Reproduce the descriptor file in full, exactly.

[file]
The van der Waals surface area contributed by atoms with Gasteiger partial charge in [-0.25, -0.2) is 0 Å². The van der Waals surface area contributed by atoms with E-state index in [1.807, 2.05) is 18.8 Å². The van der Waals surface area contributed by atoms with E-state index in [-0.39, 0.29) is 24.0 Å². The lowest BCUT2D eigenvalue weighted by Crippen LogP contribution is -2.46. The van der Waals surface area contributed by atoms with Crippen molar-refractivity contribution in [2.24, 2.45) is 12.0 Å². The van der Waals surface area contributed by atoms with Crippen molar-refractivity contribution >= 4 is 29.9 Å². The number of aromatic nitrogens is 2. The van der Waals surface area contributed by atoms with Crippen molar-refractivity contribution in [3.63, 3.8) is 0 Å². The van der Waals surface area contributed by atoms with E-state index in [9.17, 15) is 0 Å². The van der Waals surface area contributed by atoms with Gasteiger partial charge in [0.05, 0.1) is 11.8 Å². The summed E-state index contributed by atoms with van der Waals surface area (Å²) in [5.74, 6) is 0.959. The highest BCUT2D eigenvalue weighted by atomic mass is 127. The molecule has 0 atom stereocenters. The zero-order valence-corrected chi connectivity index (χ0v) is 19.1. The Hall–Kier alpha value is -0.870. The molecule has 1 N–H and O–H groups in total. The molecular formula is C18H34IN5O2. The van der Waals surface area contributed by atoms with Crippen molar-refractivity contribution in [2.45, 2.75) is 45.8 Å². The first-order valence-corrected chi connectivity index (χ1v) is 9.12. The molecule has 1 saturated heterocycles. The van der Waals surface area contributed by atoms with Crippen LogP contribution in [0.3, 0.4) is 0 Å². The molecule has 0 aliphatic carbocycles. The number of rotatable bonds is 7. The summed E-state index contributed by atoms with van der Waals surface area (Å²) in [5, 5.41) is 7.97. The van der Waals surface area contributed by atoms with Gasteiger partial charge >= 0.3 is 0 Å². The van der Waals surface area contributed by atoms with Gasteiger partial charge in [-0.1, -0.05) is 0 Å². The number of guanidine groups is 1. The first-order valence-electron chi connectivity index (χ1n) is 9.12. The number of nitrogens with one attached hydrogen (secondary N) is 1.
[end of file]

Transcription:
The van der Waals surface area contributed by atoms with Gasteiger partial charge in [-0.25, -0.2) is 0 Å². The van der Waals surface area contributed by atoms with E-state index in [1.807, 2.05) is 18.8 Å². The van der Waals surface area contributed by atoms with E-state index in [-0.39, 0.29) is 24.0 Å². The lowest BCUT2D eigenvalue weighted by Crippen LogP contribution is -2.46. The van der Waals surface area contributed by atoms with Crippen molar-refractivity contribution in [2.24, 2.45) is 12.0 Å². The van der Waals surface area contributed by atoms with Crippen molar-refractivity contribution >= 4 is 29.9 Å². The number of aromatic nitrogens is 2. The van der Waals surface area contributed by atoms with Crippen molar-refractivity contribution in [3.63, 3.8) is 0 Å². The van der Waals surface area contributed by atoms with E-state index in [9.17, 15) is 0 Å². The van der Waals surface area contributed by atoms with Gasteiger partial charge in [0.05, 0.1) is 11.8 Å². The summed E-state index contributed by atoms with van der Waals surface area (Å²) in [5.74, 6) is 0.959. The highest BCUT2D eigenvalue weighted by atomic mass is 127. The molecule has 0 atom stereocenters. The zero-order valence-corrected chi connectivity index (χ0v) is 19.1. The Hall–Kier alpha value is -0.870. The molecule has 1 N–H and O–H groups in total. The molecular formula is C18H34IN5O2. The van der Waals surface area contributed by atoms with Crippen molar-refractivity contribution in [2.45, 2.75) is 45.8 Å². The first-order valence-corrected chi connectivity index (χ1v) is 9.12. The molecule has 1 saturated heterocycles. The van der Waals surface area contributed by atoms with Crippen LogP contribution in [0.3, 0.4) is 0 Å². The molecule has 0 aliphatic carbocycles. The number of rotatable bonds is 7. The summed E-state index contributed by atoms with van der Waals surface area (Å²) in [5, 5.41) is 7.97. The van der Waals surface area contributed by atoms with Gasteiger partial charge >= 0.3 is 0 Å². The van der Waals surface area contributed by atoms with Gasteiger partial charge in [-0.1, -0.05) is 0 Å². The number of guanidine groups is 1. The first-order valence-electron chi connectivity index (χ1n) is 9.12. The number of nitrogens with one attached hydrogen (secondary N) is 1.